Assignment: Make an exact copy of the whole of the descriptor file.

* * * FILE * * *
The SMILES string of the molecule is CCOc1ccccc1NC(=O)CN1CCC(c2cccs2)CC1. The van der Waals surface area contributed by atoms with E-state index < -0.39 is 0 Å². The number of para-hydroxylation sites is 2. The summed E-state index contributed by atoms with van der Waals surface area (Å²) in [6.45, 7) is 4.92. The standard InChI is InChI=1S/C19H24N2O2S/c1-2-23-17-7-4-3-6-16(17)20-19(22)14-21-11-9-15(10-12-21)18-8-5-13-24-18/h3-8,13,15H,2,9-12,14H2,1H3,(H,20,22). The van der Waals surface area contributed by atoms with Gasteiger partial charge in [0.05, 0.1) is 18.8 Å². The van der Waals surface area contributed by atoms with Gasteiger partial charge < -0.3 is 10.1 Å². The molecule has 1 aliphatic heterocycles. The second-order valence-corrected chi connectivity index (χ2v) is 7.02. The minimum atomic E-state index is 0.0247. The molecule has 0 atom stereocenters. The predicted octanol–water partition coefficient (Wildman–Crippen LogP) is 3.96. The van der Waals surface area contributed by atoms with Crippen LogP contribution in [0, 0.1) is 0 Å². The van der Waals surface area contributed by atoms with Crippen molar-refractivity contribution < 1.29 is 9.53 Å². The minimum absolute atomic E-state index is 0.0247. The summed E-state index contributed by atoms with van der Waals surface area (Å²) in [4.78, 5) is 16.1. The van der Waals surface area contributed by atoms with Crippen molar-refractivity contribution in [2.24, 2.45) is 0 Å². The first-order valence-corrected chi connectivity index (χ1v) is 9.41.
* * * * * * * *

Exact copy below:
The SMILES string of the molecule is CCOc1ccccc1NC(=O)CN1CCC(c2cccs2)CC1. The van der Waals surface area contributed by atoms with E-state index < -0.39 is 0 Å². The number of para-hydroxylation sites is 2. The summed E-state index contributed by atoms with van der Waals surface area (Å²) in [6.45, 7) is 4.92. The standard InChI is InChI=1S/C19H24N2O2S/c1-2-23-17-7-4-3-6-16(17)20-19(22)14-21-11-9-15(10-12-21)18-8-5-13-24-18/h3-8,13,15H,2,9-12,14H2,1H3,(H,20,22). The van der Waals surface area contributed by atoms with Gasteiger partial charge in [0.05, 0.1) is 18.8 Å². The van der Waals surface area contributed by atoms with Gasteiger partial charge < -0.3 is 10.1 Å². The molecule has 1 aliphatic heterocycles. The second-order valence-corrected chi connectivity index (χ2v) is 7.02. The minimum atomic E-state index is 0.0247. The molecule has 0 atom stereocenters. The predicted octanol–water partition coefficient (Wildman–Crippen LogP) is 3.96. The van der Waals surface area contributed by atoms with Crippen LogP contribution in [0, 0.1) is 0 Å². The van der Waals surface area contributed by atoms with Crippen molar-refractivity contribution < 1.29 is 9.53 Å². The minimum absolute atomic E-state index is 0.0247. The summed E-state index contributed by atoms with van der Waals surface area (Å²) in [4.78, 5) is 16.1. The van der Waals surface area contributed by atoms with Crippen molar-refractivity contribution in [2.24, 2.45) is 0 Å². The first-order valence-corrected chi connectivity index (χ1v) is 9.41.